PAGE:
Nashua students’ illustrations featured in Seeking the Wolf Tree
Congratulations to the students at Ledge Street Elementary School in Nashua NH! Their illustrations were chosen to be printed in the newly-published book, Seeking the Wolf Tree, written by Natalie Cleavitt, a Hubbard Brook scientist and NH native.
The Nashua School District News included this article in their December 2015 newsletter:
“Encouraged by their Grade 4 teacher Teresa Ferullo’s study of environmental science and inspired by their love of art, the students created illustrations of a wolf tree. A wolf tree is a term used to identify the oldest and biggest tree in a forest. Because the book was in pre-production, they read the digital image of the book. The students’ drawings were selected among hundreds of others across northern New England to be included in the inside cover of the book, which is now published.
‘I really liked how the cover of the book explained everything,’ says student Kiara, ‘because it shows you whether it is a wolf tree or not because it explains all the details.’
‘My inspiration was the cover itself; loved how they incorporated a journal in the cover, And I loved how the wolf tree was so big and beautiful…Hello,’ says another student, Samantha, gesturing. ‘And how it is named after a beautiful creature, the wolf.’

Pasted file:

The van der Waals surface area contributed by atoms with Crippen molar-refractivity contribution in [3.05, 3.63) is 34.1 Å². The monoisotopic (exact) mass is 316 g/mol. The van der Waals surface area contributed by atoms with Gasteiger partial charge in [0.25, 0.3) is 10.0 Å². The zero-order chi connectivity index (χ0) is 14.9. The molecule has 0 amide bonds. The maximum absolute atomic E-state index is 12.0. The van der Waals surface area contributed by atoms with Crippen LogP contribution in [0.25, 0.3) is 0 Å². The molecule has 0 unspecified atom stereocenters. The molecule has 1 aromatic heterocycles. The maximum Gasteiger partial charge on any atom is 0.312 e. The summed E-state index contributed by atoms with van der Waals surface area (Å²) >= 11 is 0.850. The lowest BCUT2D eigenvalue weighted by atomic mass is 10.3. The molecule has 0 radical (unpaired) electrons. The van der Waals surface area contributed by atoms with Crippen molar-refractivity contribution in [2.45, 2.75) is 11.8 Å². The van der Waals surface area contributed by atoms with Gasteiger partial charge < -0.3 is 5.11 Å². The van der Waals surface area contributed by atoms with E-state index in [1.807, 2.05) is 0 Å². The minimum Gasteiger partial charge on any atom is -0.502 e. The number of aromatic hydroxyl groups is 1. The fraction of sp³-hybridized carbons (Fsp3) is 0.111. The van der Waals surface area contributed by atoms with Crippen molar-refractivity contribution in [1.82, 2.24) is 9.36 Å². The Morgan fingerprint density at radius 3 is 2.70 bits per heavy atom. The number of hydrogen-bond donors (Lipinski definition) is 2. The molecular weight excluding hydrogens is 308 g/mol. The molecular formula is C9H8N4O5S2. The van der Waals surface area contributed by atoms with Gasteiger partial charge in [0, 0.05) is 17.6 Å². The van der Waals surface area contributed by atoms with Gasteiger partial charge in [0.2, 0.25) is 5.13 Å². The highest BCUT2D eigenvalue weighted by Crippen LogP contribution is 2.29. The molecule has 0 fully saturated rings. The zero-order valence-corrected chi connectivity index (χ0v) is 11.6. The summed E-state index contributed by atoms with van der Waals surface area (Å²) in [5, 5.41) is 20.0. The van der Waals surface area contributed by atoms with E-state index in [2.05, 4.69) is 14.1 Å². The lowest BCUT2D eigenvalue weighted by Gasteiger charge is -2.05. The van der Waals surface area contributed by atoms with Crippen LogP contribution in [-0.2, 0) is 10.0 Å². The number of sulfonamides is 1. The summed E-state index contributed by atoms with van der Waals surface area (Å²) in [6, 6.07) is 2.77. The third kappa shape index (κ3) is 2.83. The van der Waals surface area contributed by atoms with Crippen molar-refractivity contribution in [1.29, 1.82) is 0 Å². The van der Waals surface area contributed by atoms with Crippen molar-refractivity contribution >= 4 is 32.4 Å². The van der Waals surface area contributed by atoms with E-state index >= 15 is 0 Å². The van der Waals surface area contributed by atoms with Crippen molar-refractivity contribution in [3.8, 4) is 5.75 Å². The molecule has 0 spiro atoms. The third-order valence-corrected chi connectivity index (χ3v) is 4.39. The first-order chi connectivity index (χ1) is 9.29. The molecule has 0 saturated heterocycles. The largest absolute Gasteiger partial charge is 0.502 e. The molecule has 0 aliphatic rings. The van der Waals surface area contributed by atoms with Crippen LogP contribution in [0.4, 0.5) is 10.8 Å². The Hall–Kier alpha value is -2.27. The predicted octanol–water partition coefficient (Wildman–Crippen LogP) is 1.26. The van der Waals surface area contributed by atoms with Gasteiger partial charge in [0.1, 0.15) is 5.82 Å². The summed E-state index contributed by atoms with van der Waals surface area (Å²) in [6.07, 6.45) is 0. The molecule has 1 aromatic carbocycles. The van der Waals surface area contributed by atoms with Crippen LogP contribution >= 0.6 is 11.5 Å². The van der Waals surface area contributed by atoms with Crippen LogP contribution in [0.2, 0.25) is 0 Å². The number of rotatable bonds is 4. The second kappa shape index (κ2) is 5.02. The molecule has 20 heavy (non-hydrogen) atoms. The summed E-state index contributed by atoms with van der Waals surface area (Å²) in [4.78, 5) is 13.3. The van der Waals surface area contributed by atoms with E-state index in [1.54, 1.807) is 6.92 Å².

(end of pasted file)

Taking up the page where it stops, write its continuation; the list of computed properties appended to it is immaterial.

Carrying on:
Teacher Teresa Ferullo was a participant in our Math Science Partnership program called Building Vertical Science Literacy. The program is offered by the New Hampshire Education and Environment team (of which HBRF is a member), and involves approximately 35 teachers and administrators from select NH districts in 3-year cycles to improve science content and skills related to ecological literacy and field investigations in grade K-8 classrooms. Ms. Ferullo was a dynamic participant and we are delighted that she continues to bring Hubbard Brook into her classroom!
Seeking the Wolf Tree is part of the LTER Schoolyard Series, and is a story for upper elementary students about an adventure two students take through the Hubbard Brook Experimental Forest. It communicates core ideas related to the nature of science as well as energy flow and cycling of matter in ecosystems, and can serve as an intriguing introduction to a unit on ecology, or read at the beginning of the year and used as a platform for ecological concepts from which to refer back to throughout the school year.